Acetaminophen poisoning

Initial supportive care is essential with immediate assessment of the patient’s airway, breathing, and fluid statu before treatment for suspected acetaminophen overdose is initiated.

Assessing for other potential life-threatening co-ingestions is very important.

Administer activated charcoal (AC) if the patient has a stable mental and clinical status and presents to the emergency department within 1 hour of ingestion.

A serum acetaminophen concentration helps to determine the risk for hepatotoxicity, using the Rumack-Matthew nomogram.

Patients with acetaminophen levels below the line for hepatotoxicity on the Rumack-Matthew nomogram may be discharged home after they are medically cleared.

In cases where ingestion occurred with intent to do self-harm, a psychosocial, psychological and/or psychiatric evaluation is indicated.

Patients with acetaminophen plasma levels above the hepatic toxicity possible line on the Rumack-Matthew nomogram are admitted to the hospital for treatment with N -acetylcysteine (NAC).

Patients with evidence of hepatic failure, metabolic acidosis, coagulopathy, and/or encephalopathy require intensive care unit care.

Treatment with N -acetylcysteine (NAC) is nearly 100% hepatoprotective when it is given within 8 hours after an acute acetaminophen ingestion.

It is recommend that the use of NAC to treat acute acetaminophen overdose in patients with either possible or probable risk for hepatotoxicity, according to the Rumack-Matthew nomogram, within 8-10 hours post ingestion.

Because N -acetylcysteine (NAC) therapy is benign and the risk of adverse effects from acetaminophen toxicity is high, it should be given even if the history is unclear but a potentially toxic acetaminophen ingestion is suspected.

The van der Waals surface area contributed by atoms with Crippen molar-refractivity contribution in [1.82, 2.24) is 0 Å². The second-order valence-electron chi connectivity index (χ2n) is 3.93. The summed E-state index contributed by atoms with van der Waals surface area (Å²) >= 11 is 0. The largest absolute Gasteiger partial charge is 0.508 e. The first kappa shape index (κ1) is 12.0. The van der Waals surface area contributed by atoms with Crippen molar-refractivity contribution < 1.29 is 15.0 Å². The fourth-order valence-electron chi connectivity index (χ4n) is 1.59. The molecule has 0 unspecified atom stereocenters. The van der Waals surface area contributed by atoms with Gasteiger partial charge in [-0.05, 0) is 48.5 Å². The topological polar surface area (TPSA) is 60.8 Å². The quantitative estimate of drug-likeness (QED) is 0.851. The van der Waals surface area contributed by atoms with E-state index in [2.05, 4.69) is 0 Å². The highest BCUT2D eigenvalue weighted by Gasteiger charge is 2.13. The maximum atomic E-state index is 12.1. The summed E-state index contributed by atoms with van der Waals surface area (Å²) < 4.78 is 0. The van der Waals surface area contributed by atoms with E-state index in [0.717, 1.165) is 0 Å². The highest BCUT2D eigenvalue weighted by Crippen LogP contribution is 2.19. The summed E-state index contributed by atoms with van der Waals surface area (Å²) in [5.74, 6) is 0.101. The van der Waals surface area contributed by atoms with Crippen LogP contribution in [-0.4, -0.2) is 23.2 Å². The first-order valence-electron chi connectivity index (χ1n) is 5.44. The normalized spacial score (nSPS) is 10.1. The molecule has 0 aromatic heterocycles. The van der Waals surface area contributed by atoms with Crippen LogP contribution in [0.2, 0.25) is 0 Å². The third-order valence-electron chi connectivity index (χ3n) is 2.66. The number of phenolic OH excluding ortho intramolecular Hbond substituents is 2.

NAC should be administered while awaiting a serum APAP level if the patient presents close to or later than 8 hours after an acute ingestion, or if the patient is pregnant.

A late presentation should not preclude NAC administration, and failure to administer NAC is considered medically and legally inappropriate.

Surgical evaluation for possible liver transplantation is indicated in severe hepatotoxicity and potential to progress to hepatic failure.

Criteria for liver transplantation include the following:
Metabolic acidosis

Renal failure



Oral activated charcoal avidly adsorbs acetaminophen and may be administered if the patient presents within 1 hour after ingesting a potentially toxic dose.

Oral activated charcoal should not be administered if the patient is mentally compromised and does not have a protected airway.

Oral activated charcoal may be of benefit longer than 1 hour after the ingestion if the ingestion involves an agent that delays gastric emptying.

The oral formulation of NAC sold as Mucomyst is the drug of choice for the treatment of acetaminophen overdose.

Regimen for oral NAC starts with a loading dose of 140 mg/kg, followed by 17 doses, each at 70 mg/kg, given every 4 hours, making the duration of the treatment 72 hours.

Oral NAC is safe and effective for as long as 24 hours after a toxic ingestion.

Oral NAC effectively prevents hepatotoxicity, regardless of the initial serum acetaminophen level, if started within 8 hours of the ingestion.

Intravenous N-Acetylcysteine approved for patients with altered mental status, gastrointestinal bleeding or obstruction, and inability to tolerate oral agent,

Continuous IV infusion is recommended for acute ingestion, as follows: